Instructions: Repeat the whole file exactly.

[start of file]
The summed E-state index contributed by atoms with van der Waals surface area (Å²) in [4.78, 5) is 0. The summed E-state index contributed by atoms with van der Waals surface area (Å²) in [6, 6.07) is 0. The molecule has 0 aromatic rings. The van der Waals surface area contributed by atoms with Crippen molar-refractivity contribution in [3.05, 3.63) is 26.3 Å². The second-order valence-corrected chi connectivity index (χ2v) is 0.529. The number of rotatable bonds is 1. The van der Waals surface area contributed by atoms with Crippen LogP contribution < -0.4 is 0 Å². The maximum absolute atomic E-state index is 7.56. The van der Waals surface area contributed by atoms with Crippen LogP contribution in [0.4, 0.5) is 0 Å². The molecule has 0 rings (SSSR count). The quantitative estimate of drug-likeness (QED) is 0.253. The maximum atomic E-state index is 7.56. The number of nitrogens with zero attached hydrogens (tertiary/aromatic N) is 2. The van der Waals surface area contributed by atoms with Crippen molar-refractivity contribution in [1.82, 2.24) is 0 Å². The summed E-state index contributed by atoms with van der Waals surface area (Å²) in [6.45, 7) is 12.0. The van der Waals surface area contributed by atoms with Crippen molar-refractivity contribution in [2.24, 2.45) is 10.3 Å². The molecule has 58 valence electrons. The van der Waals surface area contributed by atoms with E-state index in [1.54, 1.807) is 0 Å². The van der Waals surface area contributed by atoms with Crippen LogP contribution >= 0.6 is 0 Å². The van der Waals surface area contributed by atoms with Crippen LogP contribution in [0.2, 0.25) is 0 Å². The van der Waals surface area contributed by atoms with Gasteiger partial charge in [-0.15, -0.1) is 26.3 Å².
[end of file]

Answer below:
The summed E-state index contributed by atoms with van der Waals surface area (Å²) in [4.78, 5) is 0. The summed E-state index contributed by atoms with van der Waals surface area (Å²) in [6, 6.07) is 0. The molecule has 0 aromatic rings. The van der Waals surface area contributed by atoms with Crippen molar-refractivity contribution in [3.05, 3.63) is 26.3 Å². The second-order valence-corrected chi connectivity index (χ2v) is 0.529. The number of rotatable bonds is 1. The van der Waals surface area contributed by atoms with Crippen LogP contribution < -0.4 is 0 Å². The maximum absolute atomic E-state index is 7.56. The van der Waals surface area contributed by atoms with Crippen LogP contribution in [0.4, 0.5) is 0 Å². The molecule has 0 rings (SSSR count). The quantitative estimate of drug-likeness (QED) is 0.253. The maximum atomic E-state index is 7.56. The number of nitrogens with zero attached hydrogens (tertiary/aromatic N) is 2. The van der Waals surface area contributed by atoms with Crippen molar-refractivity contribution in [1.82, 2.24) is 0 Å². The summed E-state index contributed by atoms with van der Waals surface area (Å²) in [6.45, 7) is 12.0. The van der Waals surface area contributed by atoms with Crippen molar-refractivity contribution in [2.24, 2.45) is 10.3 Å². The molecule has 58 valence electrons. The van der Waals surface area contributed by atoms with E-state index in [1.54, 1.807) is 0 Å². The van der Waals surface area contributed by atoms with Crippen LogP contribution >= 0.6 is 0 Å². The van der Waals surface area contributed by atoms with Crippen LogP contribution in [0.2, 0.25) is 0 Å². The van der Waals surface area contributed by atoms with Gasteiger partial charge in [-0.15, -0.1) is 26.3 Å².